Old Mill Wheel (Mountain Campus)
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Constructed in 1930 to provide a means of harnessing the energy from the schools' water resources to grind corn grown on campus into meal for bread, thus enabling the school to become even more self-sufficient. The Old Mill's iron hub was originally in use at Hermitage, an early manufacturing community approximately 15 miles from Berry. The wooden overshot waterwheel, which is 42 feet in diameter, was constructed by student workers. Henry Ford, benefactor of the school, saw the importance of the water wheel to the schools' self-sufficiency and supported it accordingly. The mill was one of his favorite places to visit on campus, and he played an active role in funding the reservoir and pipeline system that supplies water to the mill.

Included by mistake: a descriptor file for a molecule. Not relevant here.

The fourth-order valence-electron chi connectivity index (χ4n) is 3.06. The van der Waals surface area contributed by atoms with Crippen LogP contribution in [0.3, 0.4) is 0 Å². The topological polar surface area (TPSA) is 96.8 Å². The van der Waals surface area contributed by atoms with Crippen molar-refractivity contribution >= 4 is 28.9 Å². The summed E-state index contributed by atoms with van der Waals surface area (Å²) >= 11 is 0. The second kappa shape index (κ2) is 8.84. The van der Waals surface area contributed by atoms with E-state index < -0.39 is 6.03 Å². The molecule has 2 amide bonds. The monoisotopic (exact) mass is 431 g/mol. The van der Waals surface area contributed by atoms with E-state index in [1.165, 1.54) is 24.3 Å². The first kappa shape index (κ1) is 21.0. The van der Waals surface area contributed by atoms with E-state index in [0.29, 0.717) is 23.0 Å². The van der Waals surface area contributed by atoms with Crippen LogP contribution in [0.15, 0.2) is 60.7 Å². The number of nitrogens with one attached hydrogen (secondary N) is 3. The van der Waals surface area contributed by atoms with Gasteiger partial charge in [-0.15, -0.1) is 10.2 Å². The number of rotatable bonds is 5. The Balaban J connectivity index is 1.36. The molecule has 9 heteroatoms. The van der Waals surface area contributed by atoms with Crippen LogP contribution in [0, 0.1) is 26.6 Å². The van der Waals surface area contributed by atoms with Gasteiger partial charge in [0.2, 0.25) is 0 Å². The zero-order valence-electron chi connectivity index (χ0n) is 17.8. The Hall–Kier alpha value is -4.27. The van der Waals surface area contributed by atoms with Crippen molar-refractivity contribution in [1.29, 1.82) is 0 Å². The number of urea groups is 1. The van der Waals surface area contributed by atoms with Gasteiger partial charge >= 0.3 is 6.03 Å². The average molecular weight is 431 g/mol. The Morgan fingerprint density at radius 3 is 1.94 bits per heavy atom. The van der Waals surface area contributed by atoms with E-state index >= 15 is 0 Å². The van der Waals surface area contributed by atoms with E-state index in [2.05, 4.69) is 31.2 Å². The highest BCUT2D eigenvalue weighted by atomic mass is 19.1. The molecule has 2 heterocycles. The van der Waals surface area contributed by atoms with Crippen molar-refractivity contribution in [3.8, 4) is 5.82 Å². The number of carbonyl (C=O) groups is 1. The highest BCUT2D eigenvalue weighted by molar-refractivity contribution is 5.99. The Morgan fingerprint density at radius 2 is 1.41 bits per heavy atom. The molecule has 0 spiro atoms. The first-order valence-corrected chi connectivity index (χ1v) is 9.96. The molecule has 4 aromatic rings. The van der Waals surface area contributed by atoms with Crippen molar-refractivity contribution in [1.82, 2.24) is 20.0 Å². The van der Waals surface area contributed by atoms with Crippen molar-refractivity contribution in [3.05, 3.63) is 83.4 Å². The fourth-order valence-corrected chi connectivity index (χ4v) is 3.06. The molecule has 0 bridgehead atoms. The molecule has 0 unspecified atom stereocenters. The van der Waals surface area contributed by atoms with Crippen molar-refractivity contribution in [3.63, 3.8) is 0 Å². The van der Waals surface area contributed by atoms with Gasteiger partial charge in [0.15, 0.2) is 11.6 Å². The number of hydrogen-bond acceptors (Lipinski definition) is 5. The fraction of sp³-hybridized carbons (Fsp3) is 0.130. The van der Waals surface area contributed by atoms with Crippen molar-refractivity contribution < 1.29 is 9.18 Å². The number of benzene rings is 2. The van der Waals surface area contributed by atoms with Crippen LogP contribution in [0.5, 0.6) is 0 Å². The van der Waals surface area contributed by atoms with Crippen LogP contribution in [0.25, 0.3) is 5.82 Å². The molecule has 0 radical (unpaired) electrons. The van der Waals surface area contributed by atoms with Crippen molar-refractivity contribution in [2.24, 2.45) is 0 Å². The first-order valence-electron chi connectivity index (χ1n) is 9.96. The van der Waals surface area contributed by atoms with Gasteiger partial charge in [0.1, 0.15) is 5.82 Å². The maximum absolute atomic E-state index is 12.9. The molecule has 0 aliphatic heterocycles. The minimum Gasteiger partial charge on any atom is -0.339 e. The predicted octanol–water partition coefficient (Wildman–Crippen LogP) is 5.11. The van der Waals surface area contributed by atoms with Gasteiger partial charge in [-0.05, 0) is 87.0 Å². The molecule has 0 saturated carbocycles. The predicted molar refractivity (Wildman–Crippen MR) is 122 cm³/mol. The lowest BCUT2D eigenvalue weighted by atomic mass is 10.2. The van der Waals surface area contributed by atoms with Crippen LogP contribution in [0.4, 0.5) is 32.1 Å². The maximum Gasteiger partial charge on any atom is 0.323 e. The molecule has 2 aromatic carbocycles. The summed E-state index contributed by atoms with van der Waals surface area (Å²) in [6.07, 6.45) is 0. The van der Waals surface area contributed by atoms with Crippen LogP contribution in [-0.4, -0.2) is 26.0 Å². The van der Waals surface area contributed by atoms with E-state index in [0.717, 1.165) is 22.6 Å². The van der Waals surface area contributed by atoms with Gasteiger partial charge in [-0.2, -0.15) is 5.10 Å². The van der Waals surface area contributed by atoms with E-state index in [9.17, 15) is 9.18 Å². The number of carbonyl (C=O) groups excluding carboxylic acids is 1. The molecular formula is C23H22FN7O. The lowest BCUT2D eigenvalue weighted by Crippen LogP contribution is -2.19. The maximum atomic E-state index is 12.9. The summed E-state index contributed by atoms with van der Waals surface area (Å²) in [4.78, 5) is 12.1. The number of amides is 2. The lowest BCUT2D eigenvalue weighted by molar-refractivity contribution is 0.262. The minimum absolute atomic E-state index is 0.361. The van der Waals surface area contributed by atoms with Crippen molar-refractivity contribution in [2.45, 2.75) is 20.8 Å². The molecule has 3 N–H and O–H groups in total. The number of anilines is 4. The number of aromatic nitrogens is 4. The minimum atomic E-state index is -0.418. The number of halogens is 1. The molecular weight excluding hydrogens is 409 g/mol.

During 1977 the wheel was completely rebuilt as a cooperative project involving Berry students, staff, alumni, and friends; and in 1985 physical-plant staff and student volunteers restored the mechanism and made the grinding of corn meal possible once again. The Old Mill is well-maintained and used an average of six times a year to grind corn into meal, at which time it is opened to the public. The mill is designated a Georgia Historic site and remains one of the most-photographed places on campus.
Berry Trails: An Historic and Contemporary Guide to Berry College. Third edition. Mt. Berry, GA: Berry College, 2001.
Martha Berry Papers. Berry College Archives, Mount Berry, GA.
Thomas, Kenneth H., Jr. The Berry Schools [Berry College]. National Register of Historic Places designation report. Washington, DC: U.S. Department of the Interior/National Park Service, 1978.